Farming God’s Way – Publication by Farm Fresh Media
In the beginning God created the heavens and the earth. Then he created day and night, sky, land, seas, seed bearing plants and trees, sun, moon, stars, birds and creatures of the sea, livestock and wild creatures, and then from the dust of the earth, a man, and from the man, a woman. And then he said I give you everything that has life in it and every green plant for food. And God saw all that God had made and said that it was very good.
And then God created a Garden in Eden. Everything in it was good to see and eat except one tree. Even though the fruit from that tree was lovely to look at and good to the taste, God said don’t eat from it, you will die.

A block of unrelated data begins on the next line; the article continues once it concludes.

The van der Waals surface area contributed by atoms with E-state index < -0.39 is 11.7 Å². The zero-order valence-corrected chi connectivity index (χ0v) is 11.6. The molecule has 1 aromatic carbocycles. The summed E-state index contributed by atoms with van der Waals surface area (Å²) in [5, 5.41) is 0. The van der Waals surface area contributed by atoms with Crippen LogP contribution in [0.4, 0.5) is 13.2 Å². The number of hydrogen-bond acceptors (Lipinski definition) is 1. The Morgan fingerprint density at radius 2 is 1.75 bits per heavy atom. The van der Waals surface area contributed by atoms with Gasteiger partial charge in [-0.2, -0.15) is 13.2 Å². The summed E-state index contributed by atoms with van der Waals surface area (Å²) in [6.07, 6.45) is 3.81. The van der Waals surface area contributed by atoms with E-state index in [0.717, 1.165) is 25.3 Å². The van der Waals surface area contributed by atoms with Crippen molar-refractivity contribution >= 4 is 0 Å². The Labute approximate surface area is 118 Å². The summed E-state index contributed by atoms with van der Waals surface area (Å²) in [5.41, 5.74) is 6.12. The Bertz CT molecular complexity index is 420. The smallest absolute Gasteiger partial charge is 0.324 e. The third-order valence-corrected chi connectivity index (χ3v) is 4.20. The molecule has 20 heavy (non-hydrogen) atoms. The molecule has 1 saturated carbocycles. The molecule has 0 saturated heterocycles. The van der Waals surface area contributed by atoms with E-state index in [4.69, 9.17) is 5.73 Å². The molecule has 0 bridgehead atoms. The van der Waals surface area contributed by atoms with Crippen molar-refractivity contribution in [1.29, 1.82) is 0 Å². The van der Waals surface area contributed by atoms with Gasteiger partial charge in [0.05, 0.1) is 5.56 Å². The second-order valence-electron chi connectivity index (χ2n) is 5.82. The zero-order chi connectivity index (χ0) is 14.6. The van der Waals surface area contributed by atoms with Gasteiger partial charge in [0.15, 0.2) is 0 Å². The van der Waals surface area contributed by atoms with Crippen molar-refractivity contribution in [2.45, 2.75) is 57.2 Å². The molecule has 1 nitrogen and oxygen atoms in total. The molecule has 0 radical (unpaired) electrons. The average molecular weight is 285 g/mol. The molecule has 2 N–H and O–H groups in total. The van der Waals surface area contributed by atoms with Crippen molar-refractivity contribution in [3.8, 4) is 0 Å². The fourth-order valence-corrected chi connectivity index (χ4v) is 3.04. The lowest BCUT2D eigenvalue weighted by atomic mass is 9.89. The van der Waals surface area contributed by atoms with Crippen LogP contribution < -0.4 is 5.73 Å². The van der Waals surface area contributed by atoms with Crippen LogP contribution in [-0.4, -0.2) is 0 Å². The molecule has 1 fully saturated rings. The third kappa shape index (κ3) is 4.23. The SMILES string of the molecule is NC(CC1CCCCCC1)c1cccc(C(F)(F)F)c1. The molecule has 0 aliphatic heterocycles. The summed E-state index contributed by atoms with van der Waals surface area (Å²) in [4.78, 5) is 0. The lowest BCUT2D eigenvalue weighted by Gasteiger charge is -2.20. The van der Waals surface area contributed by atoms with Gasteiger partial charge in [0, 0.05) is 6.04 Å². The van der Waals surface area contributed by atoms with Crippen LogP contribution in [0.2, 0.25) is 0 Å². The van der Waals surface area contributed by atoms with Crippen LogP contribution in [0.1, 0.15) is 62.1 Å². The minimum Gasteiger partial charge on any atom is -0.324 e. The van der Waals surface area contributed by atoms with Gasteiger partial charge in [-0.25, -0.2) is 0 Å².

But of course the man and woman did eat from it and life ever after became more complicated. There’s something in the story about the knowledge of good and evil and gaining wisdom and something about people becoming more like God. And then, because they ate, comes the curse; pain, enmity, thorns and thistles, sweat, and in the end, a return to dust. And then the man and his wife were driven out of the garden so they wouldn’t eat from that tree again and make things even worse.
Are We Still Eating the Forbidden Fruit?
And so, the thinking goes, the Garden of Eden is lost to us forever and we must go on in our quest to rule over all the earth and subdue it. Moses told us all about this in the book of the Bible named Genesis; the beginning. Of all the creatures and creation it is we humans who are most like God.